See Carlotta Gall and Thomas de Waal, Chechnya: Calamity in the Caucasus (New York University Press, 1998), for an account of the Chechen war and Kovalev’s role in it. Gall covered the conflict for The New York Times; de Waal reported on it for The Moscow Times, The Times of London, and The Economist.

  4. 4

    Letter of January 23, 1996, published in Izvestia on January 24, 1996, and in a translation by Catherine A. Fitzpatrick in The New York Review, February 29, 1996.

  5. 5

    Sergei Kovalev, “Russia After Chechnya,” translated by Jamey Gambrell, The New York Review, July 17, 1997.

  6. 6

    Memorial, which is devoted to preserving the memory of victims of Soviet persecution, as well as to the protection of human rights, has just been awarded the Right Living Award from the Swedish parliament. The organization has often had to work under difficult circumstances.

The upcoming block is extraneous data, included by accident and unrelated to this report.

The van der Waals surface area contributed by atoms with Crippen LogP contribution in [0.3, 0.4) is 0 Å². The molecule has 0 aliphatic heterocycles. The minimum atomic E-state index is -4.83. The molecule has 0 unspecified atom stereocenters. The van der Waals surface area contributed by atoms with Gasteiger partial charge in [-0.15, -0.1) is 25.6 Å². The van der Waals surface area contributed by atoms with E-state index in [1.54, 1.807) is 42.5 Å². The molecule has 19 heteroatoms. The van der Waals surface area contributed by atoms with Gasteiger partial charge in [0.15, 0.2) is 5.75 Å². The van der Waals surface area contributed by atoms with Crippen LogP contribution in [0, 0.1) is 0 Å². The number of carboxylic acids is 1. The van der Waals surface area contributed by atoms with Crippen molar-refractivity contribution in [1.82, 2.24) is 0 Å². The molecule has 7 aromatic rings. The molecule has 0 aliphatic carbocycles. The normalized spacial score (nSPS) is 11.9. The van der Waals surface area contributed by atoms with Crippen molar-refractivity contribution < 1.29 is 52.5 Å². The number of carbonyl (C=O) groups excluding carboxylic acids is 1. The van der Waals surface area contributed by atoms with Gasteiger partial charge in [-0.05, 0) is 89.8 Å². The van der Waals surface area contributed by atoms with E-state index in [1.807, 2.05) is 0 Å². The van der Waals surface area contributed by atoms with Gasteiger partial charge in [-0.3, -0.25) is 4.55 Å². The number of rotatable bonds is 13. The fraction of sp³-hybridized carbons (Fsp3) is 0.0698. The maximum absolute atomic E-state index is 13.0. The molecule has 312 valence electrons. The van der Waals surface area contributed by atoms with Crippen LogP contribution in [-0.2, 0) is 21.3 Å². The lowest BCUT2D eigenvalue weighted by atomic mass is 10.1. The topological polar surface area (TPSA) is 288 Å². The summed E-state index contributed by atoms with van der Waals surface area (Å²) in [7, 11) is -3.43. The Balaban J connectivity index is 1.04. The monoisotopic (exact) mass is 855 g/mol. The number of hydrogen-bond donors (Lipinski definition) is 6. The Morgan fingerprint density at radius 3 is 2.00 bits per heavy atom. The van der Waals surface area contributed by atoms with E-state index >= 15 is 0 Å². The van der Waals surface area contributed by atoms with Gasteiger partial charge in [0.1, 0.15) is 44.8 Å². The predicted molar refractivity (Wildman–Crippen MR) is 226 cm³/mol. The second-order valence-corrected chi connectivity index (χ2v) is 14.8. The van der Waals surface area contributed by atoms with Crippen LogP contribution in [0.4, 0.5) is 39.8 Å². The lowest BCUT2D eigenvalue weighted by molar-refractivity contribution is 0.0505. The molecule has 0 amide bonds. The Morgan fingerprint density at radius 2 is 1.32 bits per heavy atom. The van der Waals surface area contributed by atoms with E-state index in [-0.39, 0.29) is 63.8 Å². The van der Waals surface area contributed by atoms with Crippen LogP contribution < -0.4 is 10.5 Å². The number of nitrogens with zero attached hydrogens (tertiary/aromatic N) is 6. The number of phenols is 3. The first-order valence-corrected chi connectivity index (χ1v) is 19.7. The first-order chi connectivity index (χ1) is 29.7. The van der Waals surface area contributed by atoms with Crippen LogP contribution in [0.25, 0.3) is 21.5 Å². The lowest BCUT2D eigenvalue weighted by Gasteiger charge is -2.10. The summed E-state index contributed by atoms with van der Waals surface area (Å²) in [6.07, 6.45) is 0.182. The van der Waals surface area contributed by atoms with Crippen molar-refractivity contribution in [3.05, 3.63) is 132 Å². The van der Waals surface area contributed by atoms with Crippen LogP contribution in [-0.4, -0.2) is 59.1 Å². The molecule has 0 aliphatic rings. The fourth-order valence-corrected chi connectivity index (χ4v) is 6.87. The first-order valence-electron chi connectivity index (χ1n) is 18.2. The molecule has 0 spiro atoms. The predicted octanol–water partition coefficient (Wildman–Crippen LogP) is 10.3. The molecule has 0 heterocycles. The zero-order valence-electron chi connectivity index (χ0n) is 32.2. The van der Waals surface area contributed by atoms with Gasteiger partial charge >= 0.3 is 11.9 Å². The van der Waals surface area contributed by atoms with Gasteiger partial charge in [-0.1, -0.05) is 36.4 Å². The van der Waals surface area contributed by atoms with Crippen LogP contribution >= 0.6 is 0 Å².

7. 7

    Sergei Kovalev, “Putin’s War,” translated by Jamey Gambrell, The New York Review, February 10, 2000.

  8. 8

    In 1995, I met in Moscow with an association of Russian journalists to discuss how the Open Society Institute might assist them. Their primary interest was in obtaining bulletproof vests and life insurance in case they were killed while covering the war. One Russian journalist was killed by Russian troops while trying to cover the events at Budyonnovsk. Other Russian journalists have been killed by unknown assailants.

  9. 9

    Note that this was published more than a year and a half before September 11, 2001, made Osama bin Laden a household name worldwide.

  10. 10

    Sergei Kovalev, “The Putin Put-On,” translated by Jamey Gambrell, The New York Review, August 9, 2001.

  11. 11

    Tomasz Kizny, Gulag: Life and Death Inside the Soviet Concentration Camps, 1917–1990 (Firefly Books, 2004).